I had a lot of the same hang-ups about design that I still have about writing. I was writing HTML and drawing things in Macromedia’s Fireworks as early as 1997. But for years, I was stuck in an amateur fail-loop.
This is what would happen: I would create something, then I would look at it and say to myself, “Hmm, this isn’t bad. It was really fun and you learned a lot. You should keep doing this. If you kept coding webpages I bet you’d be awesome.” And then I’d let six months go by without writing another line of HTML or opening an image editor.
Every time that I completed that loop, I would be more and more frustrated. I would feel angry at myself because I hadn’t improved much, that I had to re-learn things I’d learned previously, that I couldn’t make myself work at it consistently. I’d pledge to do better. Then I’d let months go by again. Rinse, repeat.
“You’ve been doing this randomly, on and off, for the past two years. If you would have just done it consistently you would be great by now. But instead you’re two years in and you’re still stuck re-learning shit you used to know.”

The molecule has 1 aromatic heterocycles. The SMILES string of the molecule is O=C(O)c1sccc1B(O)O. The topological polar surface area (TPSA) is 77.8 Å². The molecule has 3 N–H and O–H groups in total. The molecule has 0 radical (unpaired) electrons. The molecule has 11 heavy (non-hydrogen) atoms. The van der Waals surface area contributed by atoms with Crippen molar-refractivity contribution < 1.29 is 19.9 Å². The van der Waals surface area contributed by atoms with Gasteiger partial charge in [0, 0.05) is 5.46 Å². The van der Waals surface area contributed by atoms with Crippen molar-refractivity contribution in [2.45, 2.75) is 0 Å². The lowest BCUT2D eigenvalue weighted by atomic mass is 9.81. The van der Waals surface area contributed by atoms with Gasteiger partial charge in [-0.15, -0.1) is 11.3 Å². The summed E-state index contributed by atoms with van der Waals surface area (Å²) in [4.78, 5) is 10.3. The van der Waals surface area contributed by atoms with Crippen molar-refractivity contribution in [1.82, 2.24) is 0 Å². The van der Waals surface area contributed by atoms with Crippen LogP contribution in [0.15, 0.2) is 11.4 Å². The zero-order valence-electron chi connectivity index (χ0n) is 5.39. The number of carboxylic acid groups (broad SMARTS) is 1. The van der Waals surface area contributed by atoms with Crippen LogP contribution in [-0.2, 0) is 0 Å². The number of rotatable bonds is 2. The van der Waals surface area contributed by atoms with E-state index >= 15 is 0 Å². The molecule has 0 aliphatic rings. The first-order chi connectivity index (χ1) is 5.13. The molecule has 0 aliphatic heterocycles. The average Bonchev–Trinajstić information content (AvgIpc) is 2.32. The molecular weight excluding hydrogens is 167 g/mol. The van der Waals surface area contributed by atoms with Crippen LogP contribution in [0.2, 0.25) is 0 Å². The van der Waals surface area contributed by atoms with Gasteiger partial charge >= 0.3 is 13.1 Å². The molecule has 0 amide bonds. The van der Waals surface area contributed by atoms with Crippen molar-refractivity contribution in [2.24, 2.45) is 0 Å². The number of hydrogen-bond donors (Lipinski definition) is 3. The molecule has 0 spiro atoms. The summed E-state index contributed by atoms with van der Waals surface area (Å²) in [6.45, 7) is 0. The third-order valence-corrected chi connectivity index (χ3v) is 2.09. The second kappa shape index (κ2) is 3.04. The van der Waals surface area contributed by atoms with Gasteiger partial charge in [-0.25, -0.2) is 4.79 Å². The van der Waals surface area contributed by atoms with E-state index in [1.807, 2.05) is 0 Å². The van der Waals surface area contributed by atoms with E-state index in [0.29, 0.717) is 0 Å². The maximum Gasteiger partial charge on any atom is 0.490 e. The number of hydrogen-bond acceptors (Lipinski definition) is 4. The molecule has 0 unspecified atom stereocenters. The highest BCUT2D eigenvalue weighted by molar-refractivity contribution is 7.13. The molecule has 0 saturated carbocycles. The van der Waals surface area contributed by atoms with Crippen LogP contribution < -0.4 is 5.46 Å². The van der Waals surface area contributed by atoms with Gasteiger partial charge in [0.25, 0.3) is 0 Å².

This is a torturous loop. It’s easy to see the problem. I’m trapping myself in the conscious region of pain, and never training my unconscious in the fundamentals, rules, standards, and basics of what I’m doing. It’s a life sentence in the noob penal colony.
Expectations can be blamed for a lot of this. If you don’t think that you should get better, it doesn’t really matter if you stay an amateur forever. If other people don’t have expectations about what you should know or how good you should be at something, it wouldn’t be a big deal.
Expectations can also make us be pretty cruel to each other, or to ourselves. “You’re a sixteen year old boy who doesn’t know how to dribble? What’re you, a girl?” “It’s the twenty-first century and you don’t know how to save a document as a PDF? What’re you, an idiot?” “You can’t French braid your hair? What’re you, a Martian?”